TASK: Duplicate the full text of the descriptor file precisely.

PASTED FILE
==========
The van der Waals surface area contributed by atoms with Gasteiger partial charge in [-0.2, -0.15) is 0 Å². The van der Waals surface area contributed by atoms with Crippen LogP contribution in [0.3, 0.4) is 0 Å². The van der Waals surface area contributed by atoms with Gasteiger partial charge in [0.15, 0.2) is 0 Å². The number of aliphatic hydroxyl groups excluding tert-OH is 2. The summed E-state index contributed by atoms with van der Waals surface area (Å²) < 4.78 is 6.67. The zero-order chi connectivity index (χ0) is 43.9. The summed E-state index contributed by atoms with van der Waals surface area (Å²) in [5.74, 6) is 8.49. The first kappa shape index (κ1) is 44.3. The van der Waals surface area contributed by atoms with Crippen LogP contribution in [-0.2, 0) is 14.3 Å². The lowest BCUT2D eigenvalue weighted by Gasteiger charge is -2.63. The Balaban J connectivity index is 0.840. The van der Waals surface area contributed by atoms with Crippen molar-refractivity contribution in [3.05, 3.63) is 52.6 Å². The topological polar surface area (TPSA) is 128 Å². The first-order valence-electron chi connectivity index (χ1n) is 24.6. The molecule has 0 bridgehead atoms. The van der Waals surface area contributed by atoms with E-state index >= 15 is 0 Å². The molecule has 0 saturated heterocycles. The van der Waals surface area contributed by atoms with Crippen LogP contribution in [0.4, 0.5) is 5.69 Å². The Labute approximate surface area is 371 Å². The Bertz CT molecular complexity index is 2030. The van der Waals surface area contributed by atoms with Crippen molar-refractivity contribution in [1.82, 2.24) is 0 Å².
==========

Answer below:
The van der Waals surface area contributed by atoms with Gasteiger partial charge in [-0.2, -0.15) is 0 Å². The van der Waals surface area contributed by atoms with Crippen LogP contribution in [0.3, 0.4) is 0 Å². The van der Waals surface area contributed by atoms with Gasteiger partial charge in [0.15, 0.2) is 0 Å². The number of aliphatic hydroxyl groups excluding tert-OH is 2. The summed E-state index contributed by atoms with van der Waals surface area (Å²) < 4.78 is 6.67. The zero-order chi connectivity index (χ0) is 43.9. The summed E-state index contributed by atoms with van der Waals surface area (Å²) in [5.74, 6) is 8.49. The first kappa shape index (κ1) is 44.3. The van der Waals surface area contributed by atoms with Crippen LogP contribution in [-0.2, 0) is 14.3 Å². The lowest BCUT2D eigenvalue weighted by Gasteiger charge is -2.63. The Balaban J connectivity index is 0.840. The van der Waals surface area contributed by atoms with Crippen molar-refractivity contribution in [3.05, 3.63) is 52.6 Å². The topological polar surface area (TPSA) is 128 Å². The first-order valence-electron chi connectivity index (χ1n) is 24.6. The molecule has 0 bridgehead atoms. The van der Waals surface area contributed by atoms with E-state index >= 15 is 0 Å². The molecule has 0 saturated heterocycles. The van der Waals surface area contributed by atoms with Crippen LogP contribution in [0.4, 0.5) is 5.69 Å². The Labute approximate surface area is 371 Å². The Bertz CT molecular complexity index is 2030. The van der Waals surface area contributed by atoms with Crippen molar-refractivity contribution in [1.82, 2.24) is 0 Å².